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Words As Wild Apples
by
Timothy Walsh


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Beneath thin red skin
is soft white flesh, both tart and sweet.
Locked within sleep tomorrow’s trees.
Round like worlds, clustered like galaxies­
cut them sideways to see stars within.
 
They hang in thousands through this thicket,
this old abandoned orchard
some forgotten homesteader dreamed
into life and left to run rampant
across this sloping ridge.
 
A dozen storm-bent parent trees still live­
Gravenstein or Spitzenberg, perhaps­
their apples dwarfing the small and twisted fruit
of the countless wild crabs that have sprung
from the orchard apples’ seeds.
 
That is the way of apples, always reverting
to wilder strains, no two entirely alike,
since apples are, like us, not true to seed.
 
Down the road, the neat and grafted groves
proclaim the sure profit of convention.
A sunburnt orchard man scythes back
the creeping progress of the thicket
against his trim and measured rows.
 
If you listen, he’ll explain the virtues
of grafting, of removing all sky-bound limbs,
warning that it is far easier to make a thicket
of a grove than a grove of a thicket.
But somewhere in his bones, he knows
the unknown in apples sleeps
within a few black kernels,
while from grafting nothing new can come.
 
If this alphabet were a clutch of seeds,
this page a new-turned soil, imagine
what might burst wild as spring seedlings
upon some fallow slope of the mind,
words budding in upland hollows
to bear strange new fruit and fill
our cups with strange dark ciders. . . .
 
Wild apples hang high above our heads.
In them, hear echoes of thunder, resonance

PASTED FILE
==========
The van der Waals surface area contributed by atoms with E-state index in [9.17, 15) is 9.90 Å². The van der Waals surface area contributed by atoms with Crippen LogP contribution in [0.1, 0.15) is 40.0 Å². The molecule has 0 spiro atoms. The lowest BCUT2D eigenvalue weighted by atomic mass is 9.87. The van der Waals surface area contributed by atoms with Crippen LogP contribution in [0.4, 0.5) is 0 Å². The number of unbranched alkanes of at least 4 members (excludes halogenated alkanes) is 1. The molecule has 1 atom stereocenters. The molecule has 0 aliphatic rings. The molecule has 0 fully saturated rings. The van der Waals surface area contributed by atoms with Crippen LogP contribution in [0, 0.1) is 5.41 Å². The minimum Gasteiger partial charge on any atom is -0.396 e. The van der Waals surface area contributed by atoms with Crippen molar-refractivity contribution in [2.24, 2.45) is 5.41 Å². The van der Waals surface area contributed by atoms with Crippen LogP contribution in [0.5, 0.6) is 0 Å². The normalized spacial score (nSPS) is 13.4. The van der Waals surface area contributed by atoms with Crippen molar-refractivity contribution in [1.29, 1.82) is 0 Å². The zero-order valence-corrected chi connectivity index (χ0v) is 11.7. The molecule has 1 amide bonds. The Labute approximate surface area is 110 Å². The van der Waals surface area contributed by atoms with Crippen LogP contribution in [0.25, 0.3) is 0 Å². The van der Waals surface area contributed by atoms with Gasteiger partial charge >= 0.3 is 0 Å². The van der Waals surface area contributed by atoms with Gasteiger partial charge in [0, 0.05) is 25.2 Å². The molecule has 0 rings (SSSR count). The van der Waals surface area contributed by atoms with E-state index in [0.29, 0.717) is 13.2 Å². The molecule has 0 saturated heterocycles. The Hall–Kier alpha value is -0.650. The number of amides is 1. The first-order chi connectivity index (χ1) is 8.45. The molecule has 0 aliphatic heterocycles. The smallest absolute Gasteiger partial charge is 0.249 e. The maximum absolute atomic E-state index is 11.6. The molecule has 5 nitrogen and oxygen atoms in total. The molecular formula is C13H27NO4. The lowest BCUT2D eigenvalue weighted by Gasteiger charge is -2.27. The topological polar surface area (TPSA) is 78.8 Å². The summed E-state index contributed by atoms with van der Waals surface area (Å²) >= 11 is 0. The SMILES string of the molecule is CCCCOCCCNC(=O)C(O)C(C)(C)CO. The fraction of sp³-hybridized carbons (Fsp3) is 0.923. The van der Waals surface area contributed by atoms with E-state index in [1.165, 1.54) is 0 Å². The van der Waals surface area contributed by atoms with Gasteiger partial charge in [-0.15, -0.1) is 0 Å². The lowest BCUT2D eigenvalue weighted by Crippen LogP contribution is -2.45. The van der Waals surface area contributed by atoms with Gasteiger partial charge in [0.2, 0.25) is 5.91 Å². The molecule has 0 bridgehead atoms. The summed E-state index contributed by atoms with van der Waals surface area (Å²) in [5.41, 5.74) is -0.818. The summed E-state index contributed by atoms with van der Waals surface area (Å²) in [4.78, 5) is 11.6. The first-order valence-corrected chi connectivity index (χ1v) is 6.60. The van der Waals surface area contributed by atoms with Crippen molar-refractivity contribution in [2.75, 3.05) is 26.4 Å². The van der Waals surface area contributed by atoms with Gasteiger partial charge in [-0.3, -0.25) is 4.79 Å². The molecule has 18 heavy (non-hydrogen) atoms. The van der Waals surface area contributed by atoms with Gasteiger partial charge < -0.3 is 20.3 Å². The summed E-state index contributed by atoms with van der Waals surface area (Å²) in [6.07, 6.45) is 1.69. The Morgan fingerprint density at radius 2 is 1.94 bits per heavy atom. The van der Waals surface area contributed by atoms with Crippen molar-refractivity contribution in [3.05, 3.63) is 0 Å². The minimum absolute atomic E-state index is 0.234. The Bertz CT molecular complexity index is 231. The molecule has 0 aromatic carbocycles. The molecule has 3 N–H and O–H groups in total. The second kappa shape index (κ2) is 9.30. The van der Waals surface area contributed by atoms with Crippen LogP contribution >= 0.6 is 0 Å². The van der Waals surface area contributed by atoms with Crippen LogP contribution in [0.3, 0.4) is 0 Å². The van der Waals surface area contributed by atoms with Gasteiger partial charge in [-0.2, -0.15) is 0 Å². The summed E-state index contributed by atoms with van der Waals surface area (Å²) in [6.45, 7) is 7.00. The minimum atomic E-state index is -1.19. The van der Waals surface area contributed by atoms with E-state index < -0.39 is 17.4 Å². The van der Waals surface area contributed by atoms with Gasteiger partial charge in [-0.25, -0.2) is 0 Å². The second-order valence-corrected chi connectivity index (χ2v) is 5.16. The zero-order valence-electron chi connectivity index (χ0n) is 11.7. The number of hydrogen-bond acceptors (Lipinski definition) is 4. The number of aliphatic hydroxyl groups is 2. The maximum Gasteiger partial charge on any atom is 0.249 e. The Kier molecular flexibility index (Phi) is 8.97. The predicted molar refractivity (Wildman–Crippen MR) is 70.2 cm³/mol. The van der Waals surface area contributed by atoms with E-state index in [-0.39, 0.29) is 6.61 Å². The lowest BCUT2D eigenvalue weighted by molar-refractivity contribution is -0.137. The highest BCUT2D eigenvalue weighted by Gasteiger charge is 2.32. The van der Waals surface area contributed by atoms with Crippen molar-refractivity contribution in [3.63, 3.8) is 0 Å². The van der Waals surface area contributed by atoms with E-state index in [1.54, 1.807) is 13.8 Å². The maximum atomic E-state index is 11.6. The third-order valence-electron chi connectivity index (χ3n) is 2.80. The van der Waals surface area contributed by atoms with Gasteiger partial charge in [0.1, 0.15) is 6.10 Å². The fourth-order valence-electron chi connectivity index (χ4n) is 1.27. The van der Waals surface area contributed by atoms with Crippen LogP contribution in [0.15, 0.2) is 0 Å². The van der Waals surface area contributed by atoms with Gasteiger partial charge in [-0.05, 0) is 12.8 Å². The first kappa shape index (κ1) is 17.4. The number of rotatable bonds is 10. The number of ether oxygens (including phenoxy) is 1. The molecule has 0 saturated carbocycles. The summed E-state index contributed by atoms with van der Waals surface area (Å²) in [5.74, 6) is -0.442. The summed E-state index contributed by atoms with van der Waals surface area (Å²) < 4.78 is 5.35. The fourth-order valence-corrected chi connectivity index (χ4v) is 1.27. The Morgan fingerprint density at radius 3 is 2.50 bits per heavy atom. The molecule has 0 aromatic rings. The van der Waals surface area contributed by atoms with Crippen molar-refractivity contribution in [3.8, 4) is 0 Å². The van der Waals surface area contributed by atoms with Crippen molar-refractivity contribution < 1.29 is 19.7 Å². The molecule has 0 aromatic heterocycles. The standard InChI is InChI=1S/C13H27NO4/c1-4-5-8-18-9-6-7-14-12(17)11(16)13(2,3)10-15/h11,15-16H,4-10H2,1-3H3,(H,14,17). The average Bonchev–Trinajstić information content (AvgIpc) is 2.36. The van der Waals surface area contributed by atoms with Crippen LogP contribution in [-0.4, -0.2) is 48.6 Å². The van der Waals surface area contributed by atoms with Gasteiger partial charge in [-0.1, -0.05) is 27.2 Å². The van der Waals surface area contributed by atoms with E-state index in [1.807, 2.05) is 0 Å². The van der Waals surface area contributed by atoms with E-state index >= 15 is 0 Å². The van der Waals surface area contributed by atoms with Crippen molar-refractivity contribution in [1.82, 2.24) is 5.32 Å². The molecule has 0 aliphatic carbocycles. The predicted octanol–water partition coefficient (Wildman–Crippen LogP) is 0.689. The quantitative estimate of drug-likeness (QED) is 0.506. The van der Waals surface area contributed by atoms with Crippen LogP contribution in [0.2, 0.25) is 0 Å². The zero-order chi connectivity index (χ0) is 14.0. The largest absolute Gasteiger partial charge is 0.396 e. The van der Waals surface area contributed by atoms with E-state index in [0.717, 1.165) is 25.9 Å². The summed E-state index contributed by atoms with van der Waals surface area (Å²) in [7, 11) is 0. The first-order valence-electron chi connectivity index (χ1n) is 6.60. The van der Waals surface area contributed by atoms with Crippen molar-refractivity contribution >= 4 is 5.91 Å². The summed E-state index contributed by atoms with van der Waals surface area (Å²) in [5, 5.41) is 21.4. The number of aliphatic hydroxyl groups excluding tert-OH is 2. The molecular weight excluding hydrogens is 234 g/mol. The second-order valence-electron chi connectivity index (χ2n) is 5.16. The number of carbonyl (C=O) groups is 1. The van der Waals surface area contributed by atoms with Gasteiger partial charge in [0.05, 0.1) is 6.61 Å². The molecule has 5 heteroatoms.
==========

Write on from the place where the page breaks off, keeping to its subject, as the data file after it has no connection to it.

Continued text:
of rain. After sunset, come wander
through the night, and together we shall know
         words as wild apples,
         poems as flowering crabs.
 

From Wild Apples (Parallel Press, 2004).
Used with the author’s permission.

Purchase a framed print of this poem.

Timothy Walsh grew up in New Jersey, but has lived for the past twenty-five years in Wisconsin. His poems and short stories have appeared widely and his awards include the Grand Prize in the Atlanta Review International Poetry Competition, the Kurt Vonnegut Fiction Prize from North American Review, and the Wisconsin Academy Fiction Prize. He has been featured on Garrison Keillor’s The Writer’s Almanac and has been nominated three times for a Pushcart Prize. He is the author of a book of literary criticism, The Dark Matter of Words: Absence, Unknowing, and Emptiness in Literature (Southern Illinois University Press) and two poetry collections, Wild Apples (Parallel Press), and Blue Lace Colander (Marsh River Editions). Currently an assistant dean at the University of Wisconsin-Madison, Timothy’s inspiration comes from always walking, whenever he can, and being on or near the water whenever possible-­canoeing, kayaking, sailing, or sitting by the shore. He also enjoys tending a garden of roses, climbing vines, and fruit trees while the garden tends to him. Learn more about Timothy at http://timothyawalsh.com/.

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New comments are closed for now.
ghctenmile@earthlink.net:
Not only do I like the poem--thanks for it--because it's filled with interest and "strange dark ciders." All the more I like it, too, because it is so true to what we see in our small apple orchard and the cider we press.
Posted 10/19/2011 02:36 PM
patricia sawyer:
this took my breath away...every line was joy. never wanted the poem to end. i will always think of this poem each time i see the "stars" in my apples.
Posted 10/19/2011 10:02 AM
Anne Harding Woodworth:
Beautiful. Just perfect.
Posted 10/19/2011 09:44 AM
updownup:
Wonderful, amazing poem. Thank you.
Posted 10/19/2011 08:49 AM
mimi:
beautiful poem, Timothy...i can almost smell the apples... ~Sharon Auberle
Posted 10/19/2011 07:59 AM
Janet Leahy:
To hear the "echoes of thunder and resonance of rain," that's what I'll listen for the next time I walk through an orchard, wonderful poem, thanks for the drink of "strange dark ciders."
Posted 10/19/2011 07:58 AM
ed werstein:
Excellent poem.
Posted 10/19/2011 07:51 AM


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